Seed samples can be collected from the paddock prior to harvest. Even after harvest, seed heads can usually be found often between the crop rows. For wild oats, brome, barley grass etc. that shed readily, seeds are usually found on the soil surface. Contaminated grain or header screenings can also be sent. We have equipment to separate the weed seeds.
Sampling will depend on the resistance situation of each paddock.
If resistance is widespread, then collect seeds following a ‘W’ shaped area every 10-20m across the suspected paddock or problem area.
Alternatively, you may collect seeds from suspect areas.
Do not bias the samples by collecting seeds from a small number of plants but aim to collect a similar number of seeds from each plant.
If the seeds are not completely dry they should be sent in paper envelopes to avoid rotting in plastic packaging.
How many seeds?
To complete a resistance seed test, about one cup equivalent of clean ryegrass (about 50 seed heads is required. Where there are lots of ryegrass individuals in the paddock don’t collect from only a few, but try to collect 1 seed head per plant.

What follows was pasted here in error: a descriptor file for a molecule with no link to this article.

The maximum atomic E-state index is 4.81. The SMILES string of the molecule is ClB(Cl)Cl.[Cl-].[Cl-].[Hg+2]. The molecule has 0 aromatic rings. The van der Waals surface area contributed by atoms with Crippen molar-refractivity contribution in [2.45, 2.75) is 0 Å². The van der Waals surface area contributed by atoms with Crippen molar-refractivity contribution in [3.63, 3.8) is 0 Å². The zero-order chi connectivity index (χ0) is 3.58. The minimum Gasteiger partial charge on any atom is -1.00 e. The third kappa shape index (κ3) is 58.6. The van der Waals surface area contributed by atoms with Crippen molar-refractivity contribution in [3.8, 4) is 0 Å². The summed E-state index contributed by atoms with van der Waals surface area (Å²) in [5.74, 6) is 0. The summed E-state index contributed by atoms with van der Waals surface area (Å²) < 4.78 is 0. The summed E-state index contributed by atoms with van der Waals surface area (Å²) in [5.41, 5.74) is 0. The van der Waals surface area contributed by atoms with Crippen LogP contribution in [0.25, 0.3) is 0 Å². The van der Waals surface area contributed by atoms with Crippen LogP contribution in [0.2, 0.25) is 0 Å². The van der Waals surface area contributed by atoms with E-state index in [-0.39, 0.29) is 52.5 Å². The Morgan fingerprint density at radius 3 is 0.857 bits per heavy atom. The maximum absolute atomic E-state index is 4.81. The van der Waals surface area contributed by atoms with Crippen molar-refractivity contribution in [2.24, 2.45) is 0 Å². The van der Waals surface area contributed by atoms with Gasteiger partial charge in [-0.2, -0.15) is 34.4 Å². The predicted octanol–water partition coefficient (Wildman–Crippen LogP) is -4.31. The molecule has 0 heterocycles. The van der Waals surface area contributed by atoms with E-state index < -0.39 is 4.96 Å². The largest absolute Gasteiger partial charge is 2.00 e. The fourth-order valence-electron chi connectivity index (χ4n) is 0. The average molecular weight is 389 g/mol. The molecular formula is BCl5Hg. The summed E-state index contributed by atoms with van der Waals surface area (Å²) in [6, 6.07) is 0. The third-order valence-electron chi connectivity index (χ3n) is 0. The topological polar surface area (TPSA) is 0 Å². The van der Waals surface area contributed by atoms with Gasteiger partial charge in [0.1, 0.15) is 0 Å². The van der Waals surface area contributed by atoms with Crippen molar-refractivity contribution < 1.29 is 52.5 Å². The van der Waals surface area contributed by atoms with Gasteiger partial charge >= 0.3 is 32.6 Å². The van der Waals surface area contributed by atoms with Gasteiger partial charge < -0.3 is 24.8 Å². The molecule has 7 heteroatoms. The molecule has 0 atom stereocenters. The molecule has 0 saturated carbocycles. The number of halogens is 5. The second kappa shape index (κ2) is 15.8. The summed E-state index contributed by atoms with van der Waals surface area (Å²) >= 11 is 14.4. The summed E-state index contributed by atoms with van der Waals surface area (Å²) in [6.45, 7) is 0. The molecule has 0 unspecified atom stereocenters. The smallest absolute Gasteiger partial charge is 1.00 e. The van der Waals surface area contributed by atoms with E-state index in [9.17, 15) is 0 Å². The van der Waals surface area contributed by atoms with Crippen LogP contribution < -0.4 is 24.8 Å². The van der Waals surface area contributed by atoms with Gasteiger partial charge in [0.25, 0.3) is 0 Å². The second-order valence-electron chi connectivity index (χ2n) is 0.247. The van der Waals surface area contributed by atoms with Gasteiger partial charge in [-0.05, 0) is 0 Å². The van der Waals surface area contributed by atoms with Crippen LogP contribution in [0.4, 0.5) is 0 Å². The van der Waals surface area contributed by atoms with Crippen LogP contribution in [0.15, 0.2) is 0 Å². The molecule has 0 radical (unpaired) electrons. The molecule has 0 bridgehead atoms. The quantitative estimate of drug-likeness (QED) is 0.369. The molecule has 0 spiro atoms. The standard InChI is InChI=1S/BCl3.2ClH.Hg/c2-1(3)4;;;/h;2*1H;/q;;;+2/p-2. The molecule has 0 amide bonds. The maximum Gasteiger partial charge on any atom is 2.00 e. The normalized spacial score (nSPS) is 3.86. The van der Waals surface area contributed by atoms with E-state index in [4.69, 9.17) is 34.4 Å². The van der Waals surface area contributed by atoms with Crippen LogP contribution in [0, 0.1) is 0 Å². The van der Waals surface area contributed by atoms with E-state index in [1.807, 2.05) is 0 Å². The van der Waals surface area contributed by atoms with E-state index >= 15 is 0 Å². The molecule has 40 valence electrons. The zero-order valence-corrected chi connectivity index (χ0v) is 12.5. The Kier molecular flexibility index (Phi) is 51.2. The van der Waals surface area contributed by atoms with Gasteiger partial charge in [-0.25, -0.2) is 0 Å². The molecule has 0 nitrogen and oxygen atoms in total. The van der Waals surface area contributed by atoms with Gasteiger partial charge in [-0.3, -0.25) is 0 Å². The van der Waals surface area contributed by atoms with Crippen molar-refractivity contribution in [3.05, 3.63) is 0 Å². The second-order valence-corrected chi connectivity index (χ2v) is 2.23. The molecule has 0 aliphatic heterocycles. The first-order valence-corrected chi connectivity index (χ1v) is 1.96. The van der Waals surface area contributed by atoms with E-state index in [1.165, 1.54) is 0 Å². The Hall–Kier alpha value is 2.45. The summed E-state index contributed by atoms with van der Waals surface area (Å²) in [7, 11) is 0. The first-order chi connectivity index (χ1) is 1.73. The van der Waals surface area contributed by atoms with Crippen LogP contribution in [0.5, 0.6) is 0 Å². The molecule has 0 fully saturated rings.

For species with larger seeds such as wild oats, brome, barley grass, wild radish etc. and icecream container full is sufficient which is equivalent to an A4 sized envelope full of seeds.
Please ensure you send sufficient seed to represent the area of interest. Sending more seed is better than not enough.
How long will it take?
Seed tests take about 12 weeks. Pre-emergence herbicide testing of ryegrass begins in February once dormancy has started to break. Every effort will be made to get results back to the sender by the end of March. Receiving seed samples before January will ensure results for pre-season planning.Submit Test